Jake Peavy only lasted four innings in Game 3 of the World Series, so he was out of the game long before chaos struck. The right-hander had a front-row seat for the ninth-inning madness, though, and he’s struggling to come to grips with how a game could possibly end with a walk-off obstruction call.
“I think it’s absolutely a crying shame that a call like that is going to decide a World Series game. It’s a joke. There’s no other way to say it. It’s a joke that call decides a World Series game that two teams are absolutely pouring their heart out on the field. There’s just no other way to say it. That’s the way I feel,” Peavy told reporters in St. Louis. “It’s a joke. It’s a joke. I don’t know how [third base umpire Jim Joyce is] going to lay his head down tonight. I don’t know. When you watch how hard these teams are playing in the World Series and what it takes to get here, what it takes to do what we did climbing back, it’s just amazing to me that it would end on a call like that that’s not black and white. I just don’t know what else to say.”
You’ve probably heard the story by now. The Cardinals scored the winning run in Game 3 when Will Middlebrooks was called for obstruction. Jon Jay hit a ground ball up the middle with runners at second and third and the Red Sox’ infield pulled in. Dustin Pedroia made a diving stop and fired home to throw out Yadier Molina, who was on third base. Allen Craig, who was on second base, started streaking toward third base, at which point catcher Jarrod Saltalamacchia attempted to throw him out. Saltalamacchia’s throw traveled past Middlebrooks and into left field. Craig jumped up to continue home, but stumbled over Middlebrooks, who had dived in an attempt to reel in Salty’s throw. As a result, obstruction was called, which was even more crushing for the Red Sox because Daniel Nava would have thrown out Craig at the plate.
“You have two great, great baseball teams playing out there and you had such a great game tonight. This was a phenomenal game tonight all the way down to the final play. Guys just absolutely pouring their heart out,” Peavy said. “For it to end on a call like that, I don’t know how anybody can say, ‘Yeah, that’s the way it should have ended.’ Go find me one person who’s OK with that call other than Cardinals fans because their team won the game. That’s not OK.”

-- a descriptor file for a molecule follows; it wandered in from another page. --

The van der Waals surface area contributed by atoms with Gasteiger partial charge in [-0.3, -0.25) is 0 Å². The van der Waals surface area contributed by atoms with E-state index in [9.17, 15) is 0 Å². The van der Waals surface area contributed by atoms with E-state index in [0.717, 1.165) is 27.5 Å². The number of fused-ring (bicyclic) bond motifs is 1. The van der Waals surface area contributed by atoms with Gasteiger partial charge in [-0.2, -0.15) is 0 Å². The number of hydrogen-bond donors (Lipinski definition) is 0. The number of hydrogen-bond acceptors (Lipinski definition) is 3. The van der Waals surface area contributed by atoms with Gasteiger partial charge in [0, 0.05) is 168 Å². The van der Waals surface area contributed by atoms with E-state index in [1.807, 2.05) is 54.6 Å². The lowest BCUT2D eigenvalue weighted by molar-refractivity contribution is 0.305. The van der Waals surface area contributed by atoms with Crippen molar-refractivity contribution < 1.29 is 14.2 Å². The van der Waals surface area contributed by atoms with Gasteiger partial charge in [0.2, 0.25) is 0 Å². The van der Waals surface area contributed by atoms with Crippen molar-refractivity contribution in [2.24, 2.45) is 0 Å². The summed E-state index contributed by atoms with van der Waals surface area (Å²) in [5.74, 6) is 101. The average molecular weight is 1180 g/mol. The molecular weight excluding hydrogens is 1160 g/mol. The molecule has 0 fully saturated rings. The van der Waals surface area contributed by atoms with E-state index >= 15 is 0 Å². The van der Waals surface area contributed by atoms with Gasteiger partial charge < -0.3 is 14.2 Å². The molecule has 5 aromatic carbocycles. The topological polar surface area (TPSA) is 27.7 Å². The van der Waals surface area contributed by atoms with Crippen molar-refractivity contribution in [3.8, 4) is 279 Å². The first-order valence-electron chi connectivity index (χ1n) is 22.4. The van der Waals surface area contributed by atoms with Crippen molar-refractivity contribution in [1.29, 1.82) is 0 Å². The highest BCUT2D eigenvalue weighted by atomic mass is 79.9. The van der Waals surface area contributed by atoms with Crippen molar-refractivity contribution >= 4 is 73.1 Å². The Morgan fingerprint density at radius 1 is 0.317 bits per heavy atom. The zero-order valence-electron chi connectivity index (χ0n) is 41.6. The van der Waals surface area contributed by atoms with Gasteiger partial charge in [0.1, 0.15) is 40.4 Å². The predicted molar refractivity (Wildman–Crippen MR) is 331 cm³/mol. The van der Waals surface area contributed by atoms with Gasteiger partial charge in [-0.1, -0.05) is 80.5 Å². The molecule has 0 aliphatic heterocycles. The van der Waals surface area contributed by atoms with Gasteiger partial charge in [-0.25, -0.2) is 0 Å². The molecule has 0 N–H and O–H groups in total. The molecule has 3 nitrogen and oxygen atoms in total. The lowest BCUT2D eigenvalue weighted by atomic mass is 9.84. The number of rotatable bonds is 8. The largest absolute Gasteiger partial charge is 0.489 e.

Each of the first three games has involved some sloppy defense. The Cardinals committed three errors in Game 1, including one by shortstop Pete Kozma in the first inning that completely changed the complexion of the game, and the Red Sox lost Game 2 because of an errant throw to third base by Craig Breslow. Nothing compares to Game 3, though, as Saturday’s ending is one that will be talked about for years to come.
“Yeah, I’m absolutely shocked that a game of this magnitude can be decided like that when, don’t you have to be in the base line to — it just doesn’t seem right,” said Peavy, who was clearly still trying to piece everything together. “Like I said, we don’t know the rule book hand and foot, but it just didn’t seem right there. That’s all I can do to just say that. I’ll leave it at that. … It’s just unbelievable that that happens in the World Series.”
The Red Sox can’t dwell on their crushing Game 3 defeat too long, as the two teams will get right back at it Sunday for Game 4. Peavy fully expects his team to be ready, even if this one is admittedly tough to swallow.
“I think you see what this ballclub is made of. We’re not going to quit,” Peavy said. “We’re going keep grinding out, no matter how many times the ball bounces the other way, and we’ll show up tomorrow ready to play. But this one, obviously, it’s a tough way to lose. That’s just a crying shame the way this one ends tonight. I hope MLB and whoever needs to takes a good long look at what’s happening here.”
Clay Buchholz will be tasked with getting the Red Sox back on track in Game 4.